There is an array of reasons why Mitt Romney’s effort to pin a $16 trillion tail on Barack Obama failed, and the incumbent was rather easily elected to a second term as this nation’s 44th president.
Certainly there were willing buyers of what Obama was selling — that this nation’s problems, primarily the bad economy and the runaway federal debt, were President George W. Bush’s fault, and that he could make things right with just four more years in the White House.
There is little mystery about what constitutes a bad economy, which is easily explained with pink slips, bills that can’t be paid and houses that carry more debt than value — financial hardships that people in every direction continue to endure.
But the voters simply don’t comprehend a $16 trillion federal debt, nor its threat to their lives now and their children and grandchildren’s in the future. There are two reasons for this rather willful ignorance.
Most people don’t even know what the federal debt is, so a short lesson: The federal debt is money borrowed by the United States through securities, some privately held, and some publicly, including by other nations, such as Japan and China. It is the way the government pays its bills when revenues are insufficient. And the government pays its debt by printing more dollars, which makes the ones in your wallet less valuable, adding to the cost of pretty much everything, be it food, gasoline, a pair of shoes or a movie ticket.
But the larger problem — figuratively and literally — is that people don’t have any concept of how many dollars a trillion is, much less 17 trillion of them.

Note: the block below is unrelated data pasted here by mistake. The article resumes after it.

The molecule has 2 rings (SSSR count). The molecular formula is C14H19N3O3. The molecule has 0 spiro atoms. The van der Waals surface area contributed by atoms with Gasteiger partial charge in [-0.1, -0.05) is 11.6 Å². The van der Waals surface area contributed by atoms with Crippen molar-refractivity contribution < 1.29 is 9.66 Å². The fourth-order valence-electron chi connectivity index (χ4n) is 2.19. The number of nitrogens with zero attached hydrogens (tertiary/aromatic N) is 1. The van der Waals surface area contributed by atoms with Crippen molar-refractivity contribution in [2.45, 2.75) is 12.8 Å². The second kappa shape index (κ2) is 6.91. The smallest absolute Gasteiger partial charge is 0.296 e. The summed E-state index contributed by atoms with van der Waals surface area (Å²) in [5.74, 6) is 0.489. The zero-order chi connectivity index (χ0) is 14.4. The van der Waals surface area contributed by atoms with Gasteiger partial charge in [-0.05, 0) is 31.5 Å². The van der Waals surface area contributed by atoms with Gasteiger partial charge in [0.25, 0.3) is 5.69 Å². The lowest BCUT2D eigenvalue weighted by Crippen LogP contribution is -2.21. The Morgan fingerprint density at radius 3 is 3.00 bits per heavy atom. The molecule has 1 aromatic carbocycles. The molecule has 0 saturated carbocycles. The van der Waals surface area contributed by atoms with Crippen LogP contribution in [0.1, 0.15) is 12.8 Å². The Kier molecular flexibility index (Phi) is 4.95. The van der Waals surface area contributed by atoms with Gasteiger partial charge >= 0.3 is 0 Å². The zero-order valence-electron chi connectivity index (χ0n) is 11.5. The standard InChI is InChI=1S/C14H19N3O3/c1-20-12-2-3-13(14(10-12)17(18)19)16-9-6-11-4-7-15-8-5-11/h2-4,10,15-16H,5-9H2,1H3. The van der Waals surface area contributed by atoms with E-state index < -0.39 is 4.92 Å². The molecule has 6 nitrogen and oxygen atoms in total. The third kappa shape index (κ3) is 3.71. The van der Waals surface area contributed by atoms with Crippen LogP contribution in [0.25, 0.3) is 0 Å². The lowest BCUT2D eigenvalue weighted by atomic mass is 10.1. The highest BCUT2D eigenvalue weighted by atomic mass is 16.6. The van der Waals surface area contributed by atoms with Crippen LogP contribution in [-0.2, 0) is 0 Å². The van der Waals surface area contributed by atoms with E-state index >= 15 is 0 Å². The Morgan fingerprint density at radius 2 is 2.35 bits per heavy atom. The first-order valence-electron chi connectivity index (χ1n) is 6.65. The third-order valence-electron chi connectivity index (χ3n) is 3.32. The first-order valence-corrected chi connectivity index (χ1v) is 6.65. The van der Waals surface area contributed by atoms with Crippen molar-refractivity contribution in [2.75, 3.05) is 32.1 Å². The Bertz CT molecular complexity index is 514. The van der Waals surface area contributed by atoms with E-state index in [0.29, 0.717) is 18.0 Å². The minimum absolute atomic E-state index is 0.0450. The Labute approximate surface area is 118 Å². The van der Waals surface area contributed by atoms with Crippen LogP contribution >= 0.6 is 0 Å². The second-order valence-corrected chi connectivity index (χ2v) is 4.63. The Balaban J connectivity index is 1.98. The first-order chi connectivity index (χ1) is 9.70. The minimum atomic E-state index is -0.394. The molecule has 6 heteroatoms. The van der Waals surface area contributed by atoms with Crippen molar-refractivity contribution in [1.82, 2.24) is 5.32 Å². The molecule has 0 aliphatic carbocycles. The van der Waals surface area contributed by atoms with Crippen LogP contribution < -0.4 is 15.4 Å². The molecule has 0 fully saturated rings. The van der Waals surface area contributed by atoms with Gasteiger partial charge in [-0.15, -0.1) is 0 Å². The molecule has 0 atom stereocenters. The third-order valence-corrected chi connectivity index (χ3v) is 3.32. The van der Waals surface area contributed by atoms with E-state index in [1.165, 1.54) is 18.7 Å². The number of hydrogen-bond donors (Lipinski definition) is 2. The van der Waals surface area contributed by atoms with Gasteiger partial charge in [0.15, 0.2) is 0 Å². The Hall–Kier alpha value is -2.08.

Want to know how long a trillion seconds is? It’s 31,688 years, 269 days, one hour, 46 minutes, and 40 seconds. Because we anticipate that you won’t believe that, here’s the link: http://wiki.answers.com/Q/How_many_years_is_1_trillion_seconds
For a bit more perspective, consider this: A million seconds is a mere 12 days.
So, class, what we now know is there is a big difference between a million and a trillion — and that this country is hopelessly drowning in debt.
Our elected leaders, no matter their political persuasion, have shown no interest in getting the federal debt — and the enormous interest that is attached — under control, launching wars that now seem ill-advised, and stacking up entitlements that build constituencies but aren’t paid for.
It will be a brave generation that confronts this looming disaster, one that potentially could change almost everything about this country. In the interim, we can continue continue to whistle and try to forget today’s math lesson.